COLONIE – Finances, past and present, infrastructure improvements and needs and development and re-development were the dominant themes of Supervisor Paula Mahan’s State of the Town address on Thursday, Jan. 18.
“But with a collaborative effort and a tremendous amount of hard work, we got the town out of a very deep financial hole,” she told a small crowd at Town Hall. “Today, we are on solid ground and experiencing unprecedented success. New Families, businesses and jobs come to Colonie every day. The look of the town has changed. Instead of big box stores, we’re seeing architecture that enhances our streetscapes. Because of our successful focus on redevelopment, countless vacant or underused sites have been reborn breathing new life into our commercial corridors.
“The beauty of it all is that we’ve retained our hometown feeling.”
Mahan took office 10 years ago after beating entrenched incumbent Republican Mary Brizzell, and she inherited financial mess – there was a $23 million-plus deficit, there was little or no money being invested on anything by anybody in town and there was a dark cloud over Town Hall.
Now, 10 years later, there is about a $4 million surplus, developers are looking to build in Colonie and, according to a poll by the Siena Research Institute, there is a general sense of content among Colonie residents.
“In the poll, 95 percent of respondents rated Colonie as a good or excellent place to live and showed strong support for town services,” Mahan said. “Eight-six percent said our taxes were ‘about right’ relative to services. It’s pretty amazing when people think they pay the right amount of taxes.”
Furthermore, she said, the 2018 operating budget of $90.8 million is less than the $91.8 million in 2007, a year before she took office.
“In this day and age, with all the moving parts and variables that we have to address and be concerned with while running a municipality, it is very impressive that the Town of Colonie can continue to move in a very forward and progressive manner and keep a well balanced approach as to how we do it,” said Town Board member David Green, a Republican in the minority. “I’m proud to say I am a member of the Town Board in Colonie and I look forward to working in a very positive manner in the next year.”
Now that the finances are on solid ground, she said the town is able to invest in things like infrastructure. By the end of the year, she said, the town will have spent $18 million on its drinking water systems and $14 million on sewer improvements. Since 2010, at least $2.5 million a year has been spent on roads and 95 percent of the major feeder roads are in “very good or excellent” condition,” she said.
There are two major, upcoming projects at the Latham Water District this year, she said. One will replace some 2,900 feet of water main along Maxwell Road from Old Niskayuna Road to Hills Road and 2,600 of water main along Route 9 from campus View Drive to Turner Lane. The second would install about 3,800 feet of new water main along Route 9 from Old Loudon Road to Maxwell Road.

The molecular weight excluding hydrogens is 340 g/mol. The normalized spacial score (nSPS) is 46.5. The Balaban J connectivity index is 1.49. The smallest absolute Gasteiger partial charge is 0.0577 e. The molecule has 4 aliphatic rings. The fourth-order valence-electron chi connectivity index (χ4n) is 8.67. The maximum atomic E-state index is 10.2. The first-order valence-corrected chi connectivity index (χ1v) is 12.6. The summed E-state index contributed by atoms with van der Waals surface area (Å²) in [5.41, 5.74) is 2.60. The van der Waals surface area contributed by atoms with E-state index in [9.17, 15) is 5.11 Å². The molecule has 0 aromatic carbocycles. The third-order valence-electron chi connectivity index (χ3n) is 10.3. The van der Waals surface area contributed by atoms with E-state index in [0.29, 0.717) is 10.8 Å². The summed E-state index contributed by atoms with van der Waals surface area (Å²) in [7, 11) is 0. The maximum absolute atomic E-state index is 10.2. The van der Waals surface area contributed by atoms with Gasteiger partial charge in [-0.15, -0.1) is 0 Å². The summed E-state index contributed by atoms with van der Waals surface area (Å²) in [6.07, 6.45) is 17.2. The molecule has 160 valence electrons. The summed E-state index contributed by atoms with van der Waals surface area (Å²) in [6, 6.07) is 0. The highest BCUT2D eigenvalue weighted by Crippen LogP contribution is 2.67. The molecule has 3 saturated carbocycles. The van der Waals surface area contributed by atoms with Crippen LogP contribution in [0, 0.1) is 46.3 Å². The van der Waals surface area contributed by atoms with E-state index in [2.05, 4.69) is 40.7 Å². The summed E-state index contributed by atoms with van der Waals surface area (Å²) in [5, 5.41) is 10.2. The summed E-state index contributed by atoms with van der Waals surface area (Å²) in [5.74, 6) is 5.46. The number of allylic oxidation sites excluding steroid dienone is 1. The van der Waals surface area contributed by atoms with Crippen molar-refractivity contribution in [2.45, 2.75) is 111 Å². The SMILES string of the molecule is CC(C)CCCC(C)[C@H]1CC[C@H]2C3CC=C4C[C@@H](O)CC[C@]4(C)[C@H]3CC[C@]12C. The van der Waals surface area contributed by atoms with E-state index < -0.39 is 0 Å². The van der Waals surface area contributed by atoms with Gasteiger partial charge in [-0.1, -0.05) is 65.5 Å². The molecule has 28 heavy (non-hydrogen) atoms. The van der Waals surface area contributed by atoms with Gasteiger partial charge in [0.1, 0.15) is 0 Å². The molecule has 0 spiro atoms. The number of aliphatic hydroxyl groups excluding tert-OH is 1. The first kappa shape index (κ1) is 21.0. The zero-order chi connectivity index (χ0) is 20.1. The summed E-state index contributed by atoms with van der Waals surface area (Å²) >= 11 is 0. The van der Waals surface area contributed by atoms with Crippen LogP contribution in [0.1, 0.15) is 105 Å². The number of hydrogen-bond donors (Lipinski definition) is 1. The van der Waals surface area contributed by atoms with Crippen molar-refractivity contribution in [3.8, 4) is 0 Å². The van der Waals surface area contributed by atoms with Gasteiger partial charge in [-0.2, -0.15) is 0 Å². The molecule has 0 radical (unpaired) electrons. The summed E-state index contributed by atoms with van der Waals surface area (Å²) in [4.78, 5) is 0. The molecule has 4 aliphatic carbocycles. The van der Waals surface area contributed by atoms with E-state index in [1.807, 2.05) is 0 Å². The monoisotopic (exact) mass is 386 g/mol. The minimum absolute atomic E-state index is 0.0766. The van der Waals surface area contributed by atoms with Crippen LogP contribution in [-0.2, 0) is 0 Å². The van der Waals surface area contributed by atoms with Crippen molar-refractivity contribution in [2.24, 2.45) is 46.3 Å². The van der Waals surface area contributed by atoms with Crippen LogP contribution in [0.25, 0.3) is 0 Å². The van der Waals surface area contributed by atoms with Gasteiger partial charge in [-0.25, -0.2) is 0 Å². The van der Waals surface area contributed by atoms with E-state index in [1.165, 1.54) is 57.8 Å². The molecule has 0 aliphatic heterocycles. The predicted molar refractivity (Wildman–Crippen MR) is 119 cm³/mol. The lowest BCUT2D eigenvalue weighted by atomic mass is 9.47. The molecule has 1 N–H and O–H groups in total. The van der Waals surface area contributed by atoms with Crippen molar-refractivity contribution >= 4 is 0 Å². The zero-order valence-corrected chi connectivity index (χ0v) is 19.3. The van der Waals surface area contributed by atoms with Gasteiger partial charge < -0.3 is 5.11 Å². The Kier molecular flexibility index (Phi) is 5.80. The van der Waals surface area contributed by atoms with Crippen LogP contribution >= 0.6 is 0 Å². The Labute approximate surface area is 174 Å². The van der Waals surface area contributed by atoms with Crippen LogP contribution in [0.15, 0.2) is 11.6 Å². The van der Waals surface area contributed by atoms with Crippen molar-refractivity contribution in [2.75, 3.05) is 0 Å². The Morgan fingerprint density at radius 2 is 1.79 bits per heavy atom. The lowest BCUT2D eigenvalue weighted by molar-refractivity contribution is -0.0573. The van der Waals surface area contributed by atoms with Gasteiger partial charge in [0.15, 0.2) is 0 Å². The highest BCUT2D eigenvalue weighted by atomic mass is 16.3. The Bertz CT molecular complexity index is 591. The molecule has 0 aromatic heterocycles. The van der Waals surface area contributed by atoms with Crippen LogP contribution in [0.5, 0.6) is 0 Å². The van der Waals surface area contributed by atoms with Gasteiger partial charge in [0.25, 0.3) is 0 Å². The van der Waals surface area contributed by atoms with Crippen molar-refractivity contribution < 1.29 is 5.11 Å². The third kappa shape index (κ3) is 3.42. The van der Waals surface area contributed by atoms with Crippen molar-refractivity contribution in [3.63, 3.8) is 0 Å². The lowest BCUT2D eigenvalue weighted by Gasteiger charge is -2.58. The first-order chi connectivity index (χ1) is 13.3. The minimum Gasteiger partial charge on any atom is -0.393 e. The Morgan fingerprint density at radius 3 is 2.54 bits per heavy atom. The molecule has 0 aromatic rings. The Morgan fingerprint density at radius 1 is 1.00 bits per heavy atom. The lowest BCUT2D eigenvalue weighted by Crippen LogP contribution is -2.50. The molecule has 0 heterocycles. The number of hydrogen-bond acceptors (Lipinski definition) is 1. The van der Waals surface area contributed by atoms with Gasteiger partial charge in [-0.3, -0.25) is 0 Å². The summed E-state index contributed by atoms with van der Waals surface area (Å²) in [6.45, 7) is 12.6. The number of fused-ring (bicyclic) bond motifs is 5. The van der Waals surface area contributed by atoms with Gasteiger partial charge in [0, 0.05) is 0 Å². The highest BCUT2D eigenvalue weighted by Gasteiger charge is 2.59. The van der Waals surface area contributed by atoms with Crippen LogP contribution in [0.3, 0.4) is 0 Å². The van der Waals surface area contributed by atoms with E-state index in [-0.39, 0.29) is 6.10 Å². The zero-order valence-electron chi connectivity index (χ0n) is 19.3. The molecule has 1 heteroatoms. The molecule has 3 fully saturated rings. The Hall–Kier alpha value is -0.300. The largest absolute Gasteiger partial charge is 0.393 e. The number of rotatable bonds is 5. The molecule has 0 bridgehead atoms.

The projects will cost $1.7 million and $1.6 million respectively.
This spring, the town is anticipating the completion of a $1.2 million project to replace a 1978-era emergency generator and for roof repairs at the Mohawk View Water Pollution Control Plant, and the completion of the $1.9 million project to fix up the Wolf Road Pumping Station.
Finally, long deferred work at the town poll was completed in 2017 and this year, a splash pad will get built at the Town Park on Schermerhorn Road.
She also pointed to a $960,000 Drinking Water Infrastructure Improvement Grant to help defray the town’s $1.6 million share of a project to establish connections between the Colonie and City of Albany water systems and to the massive renovation project going on at the library thanks, in part, by a $1 million grant by Assemblyman Phil Steck.
Also, thanks in part to a grant secured by Steck, the town’s Municipal Training Center, is getting a $500,000 facelift.
While development was one of the more contentious issues during the November, 2017 election – during which the incumbent defeated Republican Frank Mauriello – Mahan pointed to a number of ongoing studies including a review of the 2005 Comprehensive Plan, the Central Avenue and Fuller Road studies, the recent Wolf Road corridor sanitary sewer analysis and the Albany Airport GEIS as well as the Albany Shaker Road Corridor Study.
To highlight what was a busy year as far as developers looking to build in Colonie, Mahan pointed to the decision by Ayco, a Goldman Sachs company, to build a new headquarters on the old Starlite Theater site.
“It’s all of us working together that makes Colonie such a vibrant and successful community,” she said. “I’m happy that 2017 proved to be a really great year for the town. Many more exciting projects are in the works and we’re really looking forward to continuing our progress in 2018 and keeping the Town of Colonie the best place to call home.”